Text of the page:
Currently browsing posts filed under "Sonia Nazario ’82"
Sonia Nazario ’82 writes in the New York Times:
But President Trump has decided to get tough on many of the 60,000 Central American children who arrive at our border each year begging for safety after fleeing some of the most dangerous places on earth. His executive orders, and memos from the Department of Homeland Security on how to interpret them, could strip this special treatment from the roughly 60 percent of unaccompanied children who have a parent already living in the United States. If Kendra and Roberto were just entering the United States now, they would fall into this group; instead they kept their protections and were eventually united with their mother, a house painter in Los Angeles.
Parents like her, the argument goes, are exploiting benefits established to help children who really are alone here. The administration has threatened to deport parents who send for their children or prosecute them for hiring smugglers.
Good. We just had an election fought over the issue of illegal immigration and Nazario’s side lost. She believes that anyone (adult or child) who is fleeing a violent country should be admitted to the United States. This is open-borders in all but name. I (and a largish majority of US citizens) disagree. We want an immigration policy much more like Japan’s.
It will be interesting to see if Trump (along with Bannon/Miller) delivers on his promises. So far, I am hopeful!
Sonia Nazario ’82 writes in The New York Times:
Three years ago, Honduras had the highest homicide rate in the world. The city of San Pedro Sula had the highest homicide rate in the country. And the Rivera Hernández neighborhood, where 194 people were killed or hacked to death in 2013, had the highest homicide rate in the city. Tens of thousands of young Hondurans traveled to the United States to plead for asylum from the drug gangs’ violence.
Nazario is most famous for arguing that the US ought to have, more or less, open borders. We should provide asylum to anyone fleeing violence. Since almost all poor countries are much more violent than the West, this position amounts to giving everyone from places like Honduras the right to live in the US.
Call me crazy, but I have no interest in allowing millions of people from places like Rivera Hernández to come to my country.
This summer I returned to Rivera Hernández to find a remarkable reduction in violence, much of it thanks to programs funded by the United States that have helped community leaders tackle crime. By treating violence as if it were a communicable disease and changing the environment in which it propagates, the United States has not only helped to make these places safer, but has also reduced the strain on our own country.
First, it is hardly surprising that, if you return three years later to the place that was (then) the most violent spot in the world, you will find a reduction in violence. This is almost a textbook example of regression toward the mean.
Second, all (?) Nazario’s sources have a vested interest in her thesis being true. It’s like writing a report from Iraq in the fall of 2003 and only talking to Neocons! A proper reporter would have talked to more (any?) critics, would have discussed the argument that US dollars are no more likely to make Honduras better off in the long run than similar efforts have worked elsewhere.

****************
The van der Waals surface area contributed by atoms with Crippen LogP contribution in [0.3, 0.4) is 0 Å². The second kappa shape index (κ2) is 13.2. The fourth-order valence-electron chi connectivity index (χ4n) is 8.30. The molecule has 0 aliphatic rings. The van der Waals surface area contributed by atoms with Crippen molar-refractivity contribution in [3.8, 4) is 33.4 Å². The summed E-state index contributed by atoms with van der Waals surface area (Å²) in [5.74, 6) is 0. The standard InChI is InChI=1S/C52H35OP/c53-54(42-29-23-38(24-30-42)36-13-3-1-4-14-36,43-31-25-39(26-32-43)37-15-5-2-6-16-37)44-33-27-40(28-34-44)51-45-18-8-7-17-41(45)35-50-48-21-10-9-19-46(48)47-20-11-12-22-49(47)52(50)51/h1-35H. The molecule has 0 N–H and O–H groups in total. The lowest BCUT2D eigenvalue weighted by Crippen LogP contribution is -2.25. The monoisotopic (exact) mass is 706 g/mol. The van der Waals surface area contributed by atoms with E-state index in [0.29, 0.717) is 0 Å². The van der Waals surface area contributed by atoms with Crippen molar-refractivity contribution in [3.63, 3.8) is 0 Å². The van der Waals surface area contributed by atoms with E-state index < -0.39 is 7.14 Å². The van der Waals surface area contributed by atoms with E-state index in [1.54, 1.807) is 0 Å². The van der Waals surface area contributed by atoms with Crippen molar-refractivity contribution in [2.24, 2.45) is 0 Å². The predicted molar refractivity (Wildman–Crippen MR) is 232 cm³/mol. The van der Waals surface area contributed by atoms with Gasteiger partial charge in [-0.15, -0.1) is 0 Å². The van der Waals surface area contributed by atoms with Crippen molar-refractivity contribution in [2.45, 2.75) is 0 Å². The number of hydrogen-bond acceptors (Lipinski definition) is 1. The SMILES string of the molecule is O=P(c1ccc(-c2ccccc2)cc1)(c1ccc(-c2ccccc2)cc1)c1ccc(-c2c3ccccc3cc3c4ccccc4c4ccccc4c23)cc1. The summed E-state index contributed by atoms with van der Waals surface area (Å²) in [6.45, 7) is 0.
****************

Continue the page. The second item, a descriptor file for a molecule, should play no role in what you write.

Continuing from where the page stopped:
But, like all of Nazario’s work, especially Enrique’s Journey, the story-telling sparkles. Read the whole thing.
The College is giving Bicentenial Medals to a simply outstanding set of alumni tomorrow.
Williams College President Morton Owen Schapiro will present five of the college’s Bicentennial Medals during the college’s annual Convocation ceremony Saturday, Sept. 11, at 11 a.m. in Chapin Hall. Established in 1993 on the occasion of the college’s 200th anniversary, Bicentennial Medals honor members of the Williams community for distinguished achievement in any field of endeavor. The college awarded 23 Bicentennial Medals in 1993 and has added five to seven in each year since.
I think moving the ceremony to Convocation — in front of the seniors — is an especially nice touch. The winners include: Felix Grossman ’56 (father of Dave Grossman ’87 and father-in-law to Jen (Morris) Grossman ’89 — roomate of my lovely wife) and Sonia Nazario ’82, Pulitzer Prize winner.
If you read nothing else Eph-related this week-end, read Nazario’s Enriques Journey.
Kudos to whoever selected these winners and decided to switch the event to Convocation. I assume that Morty and Steve Birrell ’64 deserve much of the credit . . .
I just got my first issue of EphNotes, “AN ELECTRONIC NEWSLETTER FOR WILLIAMS VOLUNTEERS”, in ALL CAPS. This is a e-mail that I have heard mentioned in the past, but which I now get for reasons that are unclear to me. In any event, there is no reason to be jealous, since they plan on sending it out to every Williams alum for whom they have a mailing address in the near future. If they really go through with that, I would recommend making it a quarterly rather than a monthly item (with perhaps a webpage where the more interested among us could go more often). Actually, what they really need is a good blog. Hold on! That’s our niche. ;-)
In any event, the more interesting item was about the recently awarded Pulitzer Prizes.
Eph journalists Sonia Nazario ’82 and Shawn Boburg ’00 were recently awarded Pulitzer Prizes for their writing. Nazario, writing for the Los Angeles Times, took the prize for her feature about a Honduran boy’s search for his American immigrant mother. Boburg collaborated with other writers at the Eagle Tribune in Lawrence, Mass., to take first for a breaking news series on the accidental drowning of four boys in that city late last year.
The article by Nazario, direct link here, is engrossing.
Currently browsing posts filed under "Sonia Nazario ’82"